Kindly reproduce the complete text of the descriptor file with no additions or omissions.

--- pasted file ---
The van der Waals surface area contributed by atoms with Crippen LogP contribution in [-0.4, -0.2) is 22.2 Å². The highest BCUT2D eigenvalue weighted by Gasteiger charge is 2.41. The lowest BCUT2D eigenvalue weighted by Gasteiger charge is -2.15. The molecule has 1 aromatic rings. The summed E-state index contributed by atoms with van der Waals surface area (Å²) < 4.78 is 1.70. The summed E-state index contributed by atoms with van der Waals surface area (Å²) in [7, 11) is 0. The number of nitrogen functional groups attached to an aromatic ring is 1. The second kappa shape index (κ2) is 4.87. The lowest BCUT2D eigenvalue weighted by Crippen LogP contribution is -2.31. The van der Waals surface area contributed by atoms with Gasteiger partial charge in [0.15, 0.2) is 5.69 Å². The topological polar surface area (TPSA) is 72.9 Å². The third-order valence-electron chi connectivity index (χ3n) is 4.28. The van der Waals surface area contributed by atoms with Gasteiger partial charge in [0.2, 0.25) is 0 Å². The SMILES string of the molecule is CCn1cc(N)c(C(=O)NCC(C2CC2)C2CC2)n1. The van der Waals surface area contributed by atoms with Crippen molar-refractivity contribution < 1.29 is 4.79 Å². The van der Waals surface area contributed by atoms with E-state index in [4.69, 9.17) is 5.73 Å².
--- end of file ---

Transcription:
The van der Waals surface area contributed by atoms with Crippen LogP contribution in [-0.4, -0.2) is 22.2 Å². The highest BCUT2D eigenvalue weighted by Gasteiger charge is 2.41. The lowest BCUT2D eigenvalue weighted by Gasteiger charge is -2.15. The molecule has 1 aromatic rings. The summed E-state index contributed by atoms with van der Waals surface area (Å²) < 4.78 is 1.70. The summed E-state index contributed by atoms with van der Waals surface area (Å²) in [7, 11) is 0. The number of nitrogen functional groups attached to an aromatic ring is 1. The second kappa shape index (κ2) is 4.87. The lowest BCUT2D eigenvalue weighted by Crippen LogP contribution is -2.31. The van der Waals surface area contributed by atoms with Gasteiger partial charge in [0.15, 0.2) is 5.69 Å². The topological polar surface area (TPSA) is 72.9 Å². The third-order valence-electron chi connectivity index (χ3n) is 4.28. The van der Waals surface area contributed by atoms with Gasteiger partial charge in [0.2, 0.25) is 0 Å². The SMILES string of the molecule is CCn1cc(N)c(C(=O)NCC(C2CC2)C2CC2)n1. The van der Waals surface area contributed by atoms with Crippen molar-refractivity contribution < 1.29 is 4.79 Å². The van der Waals surface area contributed by atoms with E-state index in [4.69, 9.17) is 5.73 Å².